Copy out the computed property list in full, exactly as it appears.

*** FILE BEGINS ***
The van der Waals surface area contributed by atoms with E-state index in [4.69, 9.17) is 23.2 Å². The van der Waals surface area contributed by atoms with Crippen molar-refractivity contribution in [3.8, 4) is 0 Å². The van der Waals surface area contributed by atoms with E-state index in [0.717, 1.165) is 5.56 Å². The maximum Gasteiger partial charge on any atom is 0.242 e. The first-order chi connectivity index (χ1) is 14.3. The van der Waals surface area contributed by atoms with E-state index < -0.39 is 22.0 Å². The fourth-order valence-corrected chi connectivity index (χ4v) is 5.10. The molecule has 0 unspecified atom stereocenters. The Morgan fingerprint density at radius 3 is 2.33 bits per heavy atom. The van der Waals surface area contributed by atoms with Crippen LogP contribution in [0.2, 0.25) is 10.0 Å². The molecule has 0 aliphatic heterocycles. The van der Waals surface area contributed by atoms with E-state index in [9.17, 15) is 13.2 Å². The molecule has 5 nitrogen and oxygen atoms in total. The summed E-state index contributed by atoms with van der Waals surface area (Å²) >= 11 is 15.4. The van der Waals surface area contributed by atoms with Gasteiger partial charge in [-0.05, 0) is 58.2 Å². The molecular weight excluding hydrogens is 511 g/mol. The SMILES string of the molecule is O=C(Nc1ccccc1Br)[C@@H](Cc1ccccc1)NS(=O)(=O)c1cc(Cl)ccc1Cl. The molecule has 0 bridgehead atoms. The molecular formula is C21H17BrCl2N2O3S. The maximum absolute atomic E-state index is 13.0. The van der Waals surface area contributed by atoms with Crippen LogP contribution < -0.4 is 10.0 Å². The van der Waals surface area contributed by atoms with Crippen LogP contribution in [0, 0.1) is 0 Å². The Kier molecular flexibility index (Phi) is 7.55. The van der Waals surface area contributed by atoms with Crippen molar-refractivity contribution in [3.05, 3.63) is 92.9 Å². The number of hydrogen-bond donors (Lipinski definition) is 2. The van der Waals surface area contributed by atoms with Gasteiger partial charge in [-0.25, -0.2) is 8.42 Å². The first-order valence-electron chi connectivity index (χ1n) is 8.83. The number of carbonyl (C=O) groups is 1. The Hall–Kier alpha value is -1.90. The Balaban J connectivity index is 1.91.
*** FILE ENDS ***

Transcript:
The van der Waals surface area contributed by atoms with E-state index in [4.69, 9.17) is 23.2 Å². The van der Waals surface area contributed by atoms with Crippen molar-refractivity contribution in [3.8, 4) is 0 Å². The van der Waals surface area contributed by atoms with E-state index in [0.717, 1.165) is 5.56 Å². The maximum Gasteiger partial charge on any atom is 0.242 e. The first-order chi connectivity index (χ1) is 14.3. The van der Waals surface area contributed by atoms with E-state index < -0.39 is 22.0 Å². The fourth-order valence-corrected chi connectivity index (χ4v) is 5.10. The molecule has 0 unspecified atom stereocenters. The Morgan fingerprint density at radius 3 is 2.33 bits per heavy atom. The van der Waals surface area contributed by atoms with Crippen LogP contribution in [0.2, 0.25) is 10.0 Å². The molecule has 0 aliphatic heterocycles. The van der Waals surface area contributed by atoms with E-state index in [9.17, 15) is 13.2 Å². The molecule has 5 nitrogen and oxygen atoms in total. The summed E-state index contributed by atoms with van der Waals surface area (Å²) >= 11 is 15.4. The van der Waals surface area contributed by atoms with Gasteiger partial charge in [-0.05, 0) is 58.2 Å². The molecular weight excluding hydrogens is 511 g/mol. The SMILES string of the molecule is O=C(Nc1ccccc1Br)[C@@H](Cc1ccccc1)NS(=O)(=O)c1cc(Cl)ccc1Cl. The molecule has 0 bridgehead atoms. The molecular formula is C21H17BrCl2N2O3S. The maximum absolute atomic E-state index is 13.0. The van der Waals surface area contributed by atoms with Crippen LogP contribution < -0.4 is 10.0 Å². The van der Waals surface area contributed by atoms with Crippen LogP contribution in [0, 0.1) is 0 Å². The Kier molecular flexibility index (Phi) is 7.55. The van der Waals surface area contributed by atoms with Crippen molar-refractivity contribution in [3.05, 3.63) is 92.9 Å². The number of hydrogen-bond donors (Lipinski definition) is 2. The van der Waals surface area contributed by atoms with Gasteiger partial charge in [-0.25, -0.2) is 8.42 Å². The first-order valence-electron chi connectivity index (χ1n) is 8.83. The number of carbonyl (C=O) groups is 1. The Hall–Kier alpha value is -1.90. The Balaban J connectivity index is 1.91.